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Barracuda Security Equipment Contains Hardcoded Backdoors

Multiple appliances sold by Barracuda contain undocumented usernames and passwords, as well as SSH access functionality, which an attacker could use to gain shell-level access to devices.

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Multiple Barracuda appliances -- including its firewall, SSL VPN server, and load balancer devices – have security flaws that can be exploited by attackers to remotely access and gain shell-level access to the appliances.

That warning over hardcoded backdoor accounts, as well as a "critical SSH backdoor," was sounded Thursday in a security warning released by Austria-based information security consultancy SEC Consult.

In particular, SEC Consult said it had found multiple backdoor accounts -- hardcoded usernames and passwords -- built into some Barracuda products, including an account called "product," for which it had been able to crack the password and then gain full access to the system. That access allowed it to alter a MySQL database on the device "to add new users with administrative privileges to the appliance configuration," according to SEC Consult's security advisory. "Furthermore it was possible to enable diagnostic/debugging functionality which could be used to gain root access on the system (confirmed in Barracuda SSL VPN)." In other words, outsiders could remotely access and authenticate to a Barracuda SSL VPN, using SSH.

[ In other vendor security woes, Sony pays for PlayStation data breach. Read Sony Slapped With $390,000 U.K. Data Breach Fine. ]

SEC Consult coordinated the release of its vulnerability warning with Barracuda Networks, which confirmed the vulnerabilities Wednesday, just two months after first being notified of the flaws, which for a vendor is a relatively speedy turnaround. In the case of the SSL VPN vulnerability, "our research has confirmed that an attacker with specific internal knowledge of the Barracuda appliances may be able to remotely log into a non-[privileged] account on the appliance from a small set of IP addresses. The vulnerabilities are the result of the default firewall configuration and default user accounts on the unit," Barracuda Networks said in a statement.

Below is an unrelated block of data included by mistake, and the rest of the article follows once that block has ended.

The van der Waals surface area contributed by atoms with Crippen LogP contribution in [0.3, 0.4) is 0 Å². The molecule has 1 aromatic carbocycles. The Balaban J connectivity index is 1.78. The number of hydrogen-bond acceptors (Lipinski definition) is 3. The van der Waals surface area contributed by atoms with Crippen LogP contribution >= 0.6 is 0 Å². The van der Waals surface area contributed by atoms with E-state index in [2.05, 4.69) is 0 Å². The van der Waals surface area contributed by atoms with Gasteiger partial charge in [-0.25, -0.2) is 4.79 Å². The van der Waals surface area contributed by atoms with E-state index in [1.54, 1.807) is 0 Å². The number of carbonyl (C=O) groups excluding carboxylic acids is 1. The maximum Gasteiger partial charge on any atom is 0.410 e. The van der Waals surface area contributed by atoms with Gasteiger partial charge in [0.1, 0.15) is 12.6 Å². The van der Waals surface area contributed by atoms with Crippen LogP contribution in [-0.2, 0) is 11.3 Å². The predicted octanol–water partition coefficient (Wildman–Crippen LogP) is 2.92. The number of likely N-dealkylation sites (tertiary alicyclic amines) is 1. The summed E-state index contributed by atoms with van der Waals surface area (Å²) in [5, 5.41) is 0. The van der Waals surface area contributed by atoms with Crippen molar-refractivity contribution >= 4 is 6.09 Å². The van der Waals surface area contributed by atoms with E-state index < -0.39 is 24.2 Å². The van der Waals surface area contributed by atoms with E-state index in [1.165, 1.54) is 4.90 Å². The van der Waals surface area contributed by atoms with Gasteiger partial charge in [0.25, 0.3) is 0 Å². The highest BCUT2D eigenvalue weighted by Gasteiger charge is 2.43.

Barracuda confirmed that the backdoor vulnerabilities are present on the following Barracuda-named products: Spam and Virus Firewall, Web Filter, Message Archiver, Web Application Firewall, Link Balancer, Load Balancer, and SSL VPN. "All Barracuda Networks appliances with the exception of the Barracuda Backup Server, Barracuda Firewall, and Barracuda NG Firewall are potentially affected," said the company's security advisory.

Barracuda recommended that all customers "immediately" update their Barracuda security definitions to v2.0.5, ensure the products' security definitions are set to "on," and check that they're using the most recent firmware. All vulnerable Internet-facing products using a previous security definitions version are at risk of being exploited.